Uplift Northwest welcomes Gina Hall as new Executive Director
Uplift Northwest, a 100-year-old Seattle nonprofit providing job opportunities to men and women experiencing poverty and homelessness, has selected Gina Hall to become their new Executive Director starting in November 2020.
Hall is a South Seattle native with years of experience in the nonprofit sector. Most recently, she served as Vice President, Community and Donor Relations at Seattle Goodwill where she fostered a culture of philanthropy and created the annual Glitter Gala, Seattle Goodwill’s flagship fundraising event that raised over half a million dollars in 2019. Prior to her 13 years of service at Seattle Goodwill, Hall served as Resource and Community Development Director at Delridge Neighborhoods Development Association.
As Hall transitions into her new role at Uplift Northwest, she is excited to lead an organization that recently underwent a full rebrand (formerly Millionair Club Charity). She believes the launch of the new name and new brand presents the perfect opportunity to showcase a century of crucial work that’s been carried forward by a strong staff, a committed Board of Trustees and a mission that has legacy in this region.
Uplift Northwest has provided job opportunities and job-readiness support services to men and women experiencing poverty and homelessness since 1921. The organization provides jobs to over 1,000 men and women annually in addition to preparing workers through job training, work certifications, career coaching, work clothing, meals, hygiene services, and additional medical support through community partners.
Uplift Northwest Board President Chris Gehrke says of Hall, “She has a demonstrated history of successfully working with the local community while creating an inclusive and engaging environment for staff, volunteers, donors, and clients. We are excited to have her uplifting personality and ideals leading us into the next 100 years of success as an organization.”
Hall explains, “I’ve always been passionate about rebuilding, realigning, and restructuring programs and organizations. Uplift Northwest is a bit of a secret in this region, but it’s a force to be reckoned with. I’m excited to reintroduce this mission to the community, and I know it’s going to be a rewarding and fulfilling endeavor.”
No stranger to hard work or overcoming barriers, Hall is the oldest of three siblings and daughter of two African American Louisiana-born parents who fled the institutionalized racism and oppression of the Jim Crow laws in the South. Hall’s parents each worked multiple jobs, and they often supported extended family members in their home. Thanks to her parents as role models and the greater opportunities afforded to BIPOC men and women in the Pacific Northwest, Hall now lives with the understanding that all human beings, no matter their background, want many of the same things, like a decent job, to take care of their families, and to do well by themselves.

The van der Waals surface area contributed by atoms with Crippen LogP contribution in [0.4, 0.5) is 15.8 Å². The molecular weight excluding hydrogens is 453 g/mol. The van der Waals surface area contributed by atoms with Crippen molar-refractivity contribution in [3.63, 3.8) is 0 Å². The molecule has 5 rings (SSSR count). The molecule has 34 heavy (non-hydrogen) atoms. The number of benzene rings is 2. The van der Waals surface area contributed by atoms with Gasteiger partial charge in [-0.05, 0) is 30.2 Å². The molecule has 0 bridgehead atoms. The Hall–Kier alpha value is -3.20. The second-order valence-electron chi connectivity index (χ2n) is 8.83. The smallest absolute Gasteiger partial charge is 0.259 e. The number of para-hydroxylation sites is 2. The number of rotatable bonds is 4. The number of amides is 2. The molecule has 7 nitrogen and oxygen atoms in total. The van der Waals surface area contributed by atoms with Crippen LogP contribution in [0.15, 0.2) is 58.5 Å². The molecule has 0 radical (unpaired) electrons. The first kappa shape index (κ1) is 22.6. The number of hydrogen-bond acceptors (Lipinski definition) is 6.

Hall will become the first African American woman Executive Director at Uplift Northwest, and she intends to prioritize Diversity, Equity, and Inclusion in all work moving forward. She believes it is a privilege to serve those who have been underrepresented, and says, “We need to build one unified voice that recognizes the value of what diversity brings to our community.”
Uplift Northwest’s organizational model has been affected by the COVID-19 pandemic, and Hall is prepared to adapt. She recognizes that while some jobs and companies are no longer available to Uplift’s workers as career opportunities (hospitality, event staffing, etc.), there are emerging job fields that are relevant to this new economy. Hall will be working to assess Uplift Northwest’s job training programs to ensure workers have the best opportunity to both help themselves find viable employment and help best serve their community’s needs.
Hall will work to build partnerships in both the public and private sectors so that Uplift Northwest can leverage its skills with organizations who can help achieve employment and economic stability in the region. She wants to grow awareness for Uplift Northwest as a community partner that bridges the needs of individuals with the needs of community partners.
“This work is critical. It is urgent. And we are well-positioned to be a leader to provide hope, training, and sustainable employment opportunities,” Hall continued. “This work is going to take all of us, and we are here to stay.”
Hall extends an invitation to the community to get reacquainted with Uplift Northwest, join the cause, and help serve the individuals who are living in poverty/experiencing homelessness.
As a privately funded 501(c)(3) nonprofit organization, Uplift Northwest relies on donations, grants, and support from community partners to provide its services free of charge to clients.
For more information about Uplift Northwest please visit www.upliftnw.org or email [email protected].
2515 Western Ave
Seattle, WA 98121